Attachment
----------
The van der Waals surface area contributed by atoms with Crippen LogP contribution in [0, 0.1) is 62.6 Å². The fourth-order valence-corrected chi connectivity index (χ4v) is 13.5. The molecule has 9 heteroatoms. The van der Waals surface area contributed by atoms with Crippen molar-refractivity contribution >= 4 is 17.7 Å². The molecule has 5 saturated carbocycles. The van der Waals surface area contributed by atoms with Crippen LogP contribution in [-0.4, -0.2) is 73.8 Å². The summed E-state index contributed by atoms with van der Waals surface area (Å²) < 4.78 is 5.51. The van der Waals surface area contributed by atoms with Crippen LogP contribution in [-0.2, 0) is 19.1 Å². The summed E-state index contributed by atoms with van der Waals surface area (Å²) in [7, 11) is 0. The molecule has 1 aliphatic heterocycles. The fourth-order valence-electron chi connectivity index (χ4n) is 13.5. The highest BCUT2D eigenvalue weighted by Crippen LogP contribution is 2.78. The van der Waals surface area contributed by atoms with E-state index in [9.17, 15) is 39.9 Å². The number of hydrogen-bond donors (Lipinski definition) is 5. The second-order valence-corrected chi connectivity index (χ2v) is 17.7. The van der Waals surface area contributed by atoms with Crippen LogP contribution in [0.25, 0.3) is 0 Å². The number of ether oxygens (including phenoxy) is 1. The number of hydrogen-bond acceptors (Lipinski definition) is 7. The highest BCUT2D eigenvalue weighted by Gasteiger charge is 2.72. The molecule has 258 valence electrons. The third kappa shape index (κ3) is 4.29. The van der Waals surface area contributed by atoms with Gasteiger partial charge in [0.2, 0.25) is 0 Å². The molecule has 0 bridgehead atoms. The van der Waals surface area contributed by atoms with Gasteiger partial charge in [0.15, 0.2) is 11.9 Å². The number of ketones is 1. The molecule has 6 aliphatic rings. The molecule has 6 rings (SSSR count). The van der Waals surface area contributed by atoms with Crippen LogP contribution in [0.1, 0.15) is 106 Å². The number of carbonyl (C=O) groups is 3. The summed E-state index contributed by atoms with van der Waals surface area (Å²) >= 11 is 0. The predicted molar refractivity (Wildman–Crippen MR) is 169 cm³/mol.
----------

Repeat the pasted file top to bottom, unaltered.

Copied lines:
The van der Waals surface area contributed by atoms with Crippen LogP contribution in [0, 0.1) is 62.6 Å². The fourth-order valence-corrected chi connectivity index (χ4v) is 13.5. The molecule has 9 heteroatoms. The van der Waals surface area contributed by atoms with Crippen molar-refractivity contribution >= 4 is 17.7 Å². The molecule has 5 saturated carbocycles. The van der Waals surface area contributed by atoms with Crippen LogP contribution in [-0.4, -0.2) is 73.8 Å². The summed E-state index contributed by atoms with van der Waals surface area (Å²) < 4.78 is 5.51. The van der Waals surface area contributed by atoms with Crippen LogP contribution in [-0.2, 0) is 19.1 Å². The summed E-state index contributed by atoms with van der Waals surface area (Å²) in [7, 11) is 0. The molecule has 1 aliphatic heterocycles. The fourth-order valence-electron chi connectivity index (χ4n) is 13.5. The highest BCUT2D eigenvalue weighted by Crippen LogP contribution is 2.78. The van der Waals surface area contributed by atoms with E-state index in [9.17, 15) is 39.9 Å². The number of hydrogen-bond donors (Lipinski definition) is 5. The second-order valence-corrected chi connectivity index (χ2v) is 17.7. The van der Waals surface area contributed by atoms with Crippen LogP contribution in [0.25, 0.3) is 0 Å². The number of ether oxygens (including phenoxy) is 1. The number of hydrogen-bond acceptors (Lipinski definition) is 7. The highest BCUT2D eigenvalue weighted by Gasteiger charge is 2.72. The molecule has 258 valence electrons. The third kappa shape index (κ3) is 4.29. The van der Waals surface area contributed by atoms with Gasteiger partial charge in [0.2, 0.25) is 0 Å². The molecule has 0 bridgehead atoms. The van der Waals surface area contributed by atoms with Gasteiger partial charge in [0.15, 0.2) is 11.9 Å². The number of ketones is 1. The molecule has 6 aliphatic rings. The molecule has 6 rings (SSSR count). The van der Waals surface area contributed by atoms with Crippen LogP contribution in [0.1, 0.15) is 106 Å². The number of carbonyl (C=O) groups is 3. The summed E-state index contributed by atoms with van der Waals surface area (Å²) >= 11 is 0. The predicted molar refractivity (Wildman–Crippen MR) is 169 cm³/mol.